Sometimes the efforts of many add neatly, as when many arms try to lift a gate.
Other times, they add imperfectly, as when many eyes try to sight or many ears to hear. It's a mix of varying factors: what's being sensed "out there" and the individual's attention. The individual can only contribute so much.
Other times, additional hands are useless, as when picking a lock, or downright counterproductive, as when many people try to hide or sneak.
In a game, very few skills add neatly except for the sheer application of brute force. Those that add uselessly should be obvious. Which leaves the imperfect and the counterproductive situations to deal with.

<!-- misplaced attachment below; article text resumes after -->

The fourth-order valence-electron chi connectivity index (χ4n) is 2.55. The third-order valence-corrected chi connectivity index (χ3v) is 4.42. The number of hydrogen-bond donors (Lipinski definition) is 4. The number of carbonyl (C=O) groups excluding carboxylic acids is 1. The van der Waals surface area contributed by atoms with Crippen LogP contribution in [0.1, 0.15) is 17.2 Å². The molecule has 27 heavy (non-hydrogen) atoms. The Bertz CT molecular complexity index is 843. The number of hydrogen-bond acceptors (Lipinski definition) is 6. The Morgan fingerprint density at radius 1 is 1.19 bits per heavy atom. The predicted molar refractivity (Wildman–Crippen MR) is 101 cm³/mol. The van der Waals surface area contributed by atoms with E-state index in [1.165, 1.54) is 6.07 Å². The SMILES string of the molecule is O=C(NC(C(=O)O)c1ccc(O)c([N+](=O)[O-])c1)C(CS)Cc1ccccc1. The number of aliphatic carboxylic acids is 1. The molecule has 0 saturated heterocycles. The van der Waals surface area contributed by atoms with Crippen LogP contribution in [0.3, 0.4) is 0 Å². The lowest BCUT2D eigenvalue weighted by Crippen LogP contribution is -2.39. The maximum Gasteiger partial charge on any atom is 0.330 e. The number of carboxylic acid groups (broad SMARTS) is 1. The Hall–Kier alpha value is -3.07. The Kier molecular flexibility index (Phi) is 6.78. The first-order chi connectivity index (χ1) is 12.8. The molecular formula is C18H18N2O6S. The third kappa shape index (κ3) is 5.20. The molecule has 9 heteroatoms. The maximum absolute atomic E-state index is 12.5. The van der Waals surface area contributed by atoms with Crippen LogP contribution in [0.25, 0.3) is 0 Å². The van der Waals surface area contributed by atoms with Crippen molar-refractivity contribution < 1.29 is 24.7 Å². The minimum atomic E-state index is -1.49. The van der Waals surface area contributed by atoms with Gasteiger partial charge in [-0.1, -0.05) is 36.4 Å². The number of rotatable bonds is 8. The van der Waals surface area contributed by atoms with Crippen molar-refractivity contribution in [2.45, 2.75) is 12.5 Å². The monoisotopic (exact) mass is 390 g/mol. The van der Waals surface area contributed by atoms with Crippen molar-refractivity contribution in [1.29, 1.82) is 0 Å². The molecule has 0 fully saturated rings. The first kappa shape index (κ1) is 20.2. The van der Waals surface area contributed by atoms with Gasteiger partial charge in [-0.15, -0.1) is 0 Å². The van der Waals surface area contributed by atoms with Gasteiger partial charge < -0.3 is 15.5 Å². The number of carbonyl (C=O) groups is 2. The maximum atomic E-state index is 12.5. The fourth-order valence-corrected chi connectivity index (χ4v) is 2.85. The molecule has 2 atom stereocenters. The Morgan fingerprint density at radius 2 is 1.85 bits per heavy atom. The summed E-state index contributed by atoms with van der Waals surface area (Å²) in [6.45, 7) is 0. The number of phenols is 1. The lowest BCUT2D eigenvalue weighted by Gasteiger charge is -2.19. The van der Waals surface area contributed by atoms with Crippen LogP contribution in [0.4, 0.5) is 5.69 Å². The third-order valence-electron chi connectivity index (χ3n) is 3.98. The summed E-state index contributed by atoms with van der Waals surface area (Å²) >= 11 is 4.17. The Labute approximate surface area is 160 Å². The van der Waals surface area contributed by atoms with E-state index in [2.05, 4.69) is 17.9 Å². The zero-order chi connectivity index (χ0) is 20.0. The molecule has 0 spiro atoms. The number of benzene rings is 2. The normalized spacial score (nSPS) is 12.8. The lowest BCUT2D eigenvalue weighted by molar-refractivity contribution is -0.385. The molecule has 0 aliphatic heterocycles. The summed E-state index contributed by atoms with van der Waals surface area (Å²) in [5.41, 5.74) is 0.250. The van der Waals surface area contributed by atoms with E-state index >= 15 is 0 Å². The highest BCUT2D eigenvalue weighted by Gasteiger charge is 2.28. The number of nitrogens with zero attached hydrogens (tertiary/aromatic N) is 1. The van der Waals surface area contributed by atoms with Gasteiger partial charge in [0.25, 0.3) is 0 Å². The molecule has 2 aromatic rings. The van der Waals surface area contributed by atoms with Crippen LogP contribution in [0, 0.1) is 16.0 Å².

So when adding skills imperfectly (and why not, there are diminishing returns even when opening a door because only so many people can get good leverage):
One person = one check
2-3 people = 2 checks
4-7 people = 3 checks, made by the 3 best people
8-15 = 4 checks, made by the 4 best, and so on.
Each power of 2 adds another check.
And when skills interfere - as when a large group is trying to sneak:
One person =one check
2 people = 2 checks
Up to 4 people = 3 checks, made by the 3 worst people
Up to 8 = 4 checks, made by the 4 worst, and so on.
Up to 16 = 5 checks and so on.
Failure by any one means noise is made or they can be seen.
Basic D&D at 40
4 hours ago